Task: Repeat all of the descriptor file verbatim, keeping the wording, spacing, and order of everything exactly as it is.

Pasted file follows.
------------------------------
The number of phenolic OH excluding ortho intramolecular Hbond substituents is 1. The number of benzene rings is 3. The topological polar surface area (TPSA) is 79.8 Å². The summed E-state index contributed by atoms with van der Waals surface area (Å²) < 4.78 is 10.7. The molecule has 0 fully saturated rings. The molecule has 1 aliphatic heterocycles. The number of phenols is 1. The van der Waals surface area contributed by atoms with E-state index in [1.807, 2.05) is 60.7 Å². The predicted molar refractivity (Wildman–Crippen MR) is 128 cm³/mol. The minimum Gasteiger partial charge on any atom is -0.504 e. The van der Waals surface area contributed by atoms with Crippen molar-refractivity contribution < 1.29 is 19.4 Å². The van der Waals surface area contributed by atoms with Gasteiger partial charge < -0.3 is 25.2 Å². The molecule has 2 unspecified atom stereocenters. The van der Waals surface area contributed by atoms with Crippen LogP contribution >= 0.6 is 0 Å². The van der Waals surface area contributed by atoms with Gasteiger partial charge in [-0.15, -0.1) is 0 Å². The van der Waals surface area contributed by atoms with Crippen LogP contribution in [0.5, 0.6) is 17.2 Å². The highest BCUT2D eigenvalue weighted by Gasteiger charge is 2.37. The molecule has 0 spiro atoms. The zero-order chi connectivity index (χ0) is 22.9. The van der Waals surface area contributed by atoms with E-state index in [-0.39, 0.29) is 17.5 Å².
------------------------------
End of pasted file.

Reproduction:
The number of phenolic OH excluding ortho intramolecular Hbond substituents is 1. The number of benzene rings is 3. The topological polar surface area (TPSA) is 79.8 Å². The summed E-state index contributed by atoms with van der Waals surface area (Å²) < 4.78 is 10.7. The molecule has 0 fully saturated rings. The molecule has 1 aliphatic heterocycles. The number of phenols is 1. The van der Waals surface area contributed by atoms with E-state index in [1.807, 2.05) is 60.7 Å². The predicted molar refractivity (Wildman–Crippen MR) is 128 cm³/mol. The minimum Gasteiger partial charge on any atom is -0.504 e. The van der Waals surface area contributed by atoms with Crippen molar-refractivity contribution < 1.29 is 19.4 Å². The van der Waals surface area contributed by atoms with Gasteiger partial charge < -0.3 is 25.2 Å². The molecule has 2 unspecified atom stereocenters. The van der Waals surface area contributed by atoms with Crippen LogP contribution >= 0.6 is 0 Å². The van der Waals surface area contributed by atoms with Gasteiger partial charge in [-0.15, -0.1) is 0 Å². The van der Waals surface area contributed by atoms with Crippen LogP contribution in [0.5, 0.6) is 17.2 Å². The highest BCUT2D eigenvalue weighted by Gasteiger charge is 2.37. The molecule has 0 spiro atoms. The zero-order chi connectivity index (χ0) is 22.9. The van der Waals surface area contributed by atoms with E-state index in [-0.39, 0.29) is 17.5 Å².